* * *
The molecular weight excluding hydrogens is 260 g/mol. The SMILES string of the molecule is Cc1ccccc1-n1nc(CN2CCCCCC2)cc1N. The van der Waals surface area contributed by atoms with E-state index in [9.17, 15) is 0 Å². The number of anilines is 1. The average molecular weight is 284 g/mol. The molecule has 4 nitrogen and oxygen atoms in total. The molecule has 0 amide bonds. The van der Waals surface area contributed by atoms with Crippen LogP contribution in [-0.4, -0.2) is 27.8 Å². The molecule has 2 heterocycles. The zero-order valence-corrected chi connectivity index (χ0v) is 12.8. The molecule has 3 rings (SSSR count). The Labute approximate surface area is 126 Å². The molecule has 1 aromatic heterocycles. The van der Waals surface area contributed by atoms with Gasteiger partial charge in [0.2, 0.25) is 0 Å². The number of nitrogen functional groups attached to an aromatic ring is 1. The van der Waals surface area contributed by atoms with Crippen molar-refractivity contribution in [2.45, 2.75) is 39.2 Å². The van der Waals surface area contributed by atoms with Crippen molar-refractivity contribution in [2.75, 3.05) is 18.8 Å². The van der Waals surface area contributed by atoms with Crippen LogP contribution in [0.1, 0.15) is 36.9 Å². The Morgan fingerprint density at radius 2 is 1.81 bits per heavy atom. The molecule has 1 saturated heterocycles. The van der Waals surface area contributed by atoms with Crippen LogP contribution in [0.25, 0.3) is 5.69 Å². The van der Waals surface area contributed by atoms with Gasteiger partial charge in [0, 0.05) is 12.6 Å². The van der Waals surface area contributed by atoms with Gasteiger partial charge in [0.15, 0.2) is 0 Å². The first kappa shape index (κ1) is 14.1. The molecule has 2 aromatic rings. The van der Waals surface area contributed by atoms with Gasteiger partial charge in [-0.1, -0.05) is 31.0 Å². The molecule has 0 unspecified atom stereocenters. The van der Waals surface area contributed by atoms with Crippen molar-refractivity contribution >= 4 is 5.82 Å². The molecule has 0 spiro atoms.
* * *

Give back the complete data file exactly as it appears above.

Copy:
The molecular weight excluding hydrogens is 260 g/mol. The SMILES string of the molecule is Cc1ccccc1-n1nc(CN2CCCCCC2)cc1N. The van der Waals surface area contributed by atoms with E-state index in [9.17, 15) is 0 Å². The number of anilines is 1. The average molecular weight is 284 g/mol. The molecule has 4 nitrogen and oxygen atoms in total. The molecule has 0 amide bonds. The van der Waals surface area contributed by atoms with Crippen LogP contribution in [-0.4, -0.2) is 27.8 Å². The molecule has 2 heterocycles. The zero-order valence-corrected chi connectivity index (χ0v) is 12.8. The molecule has 3 rings (SSSR count). The Labute approximate surface area is 126 Å². The molecule has 1 aromatic heterocycles. The van der Waals surface area contributed by atoms with Gasteiger partial charge in [0.2, 0.25) is 0 Å². The number of nitrogen functional groups attached to an aromatic ring is 1. The van der Waals surface area contributed by atoms with Crippen molar-refractivity contribution in [2.45, 2.75) is 39.2 Å². The van der Waals surface area contributed by atoms with Crippen molar-refractivity contribution in [2.75, 3.05) is 18.8 Å². The van der Waals surface area contributed by atoms with Crippen LogP contribution in [0.1, 0.15) is 36.9 Å². The Morgan fingerprint density at radius 2 is 1.81 bits per heavy atom. The molecule has 1 saturated heterocycles. The van der Waals surface area contributed by atoms with Crippen LogP contribution in [0.25, 0.3) is 5.69 Å². The van der Waals surface area contributed by atoms with Gasteiger partial charge in [0, 0.05) is 12.6 Å². The van der Waals surface area contributed by atoms with Gasteiger partial charge in [0.15, 0.2) is 0 Å². The first kappa shape index (κ1) is 14.1. The molecule has 2 aromatic rings. The van der Waals surface area contributed by atoms with Gasteiger partial charge in [-0.1, -0.05) is 31.0 Å². The molecule has 0 unspecified atom stereocenters. The van der Waals surface area contributed by atoms with Crippen molar-refractivity contribution >= 4 is 5.82 Å². The molecule has 0 spiro atoms.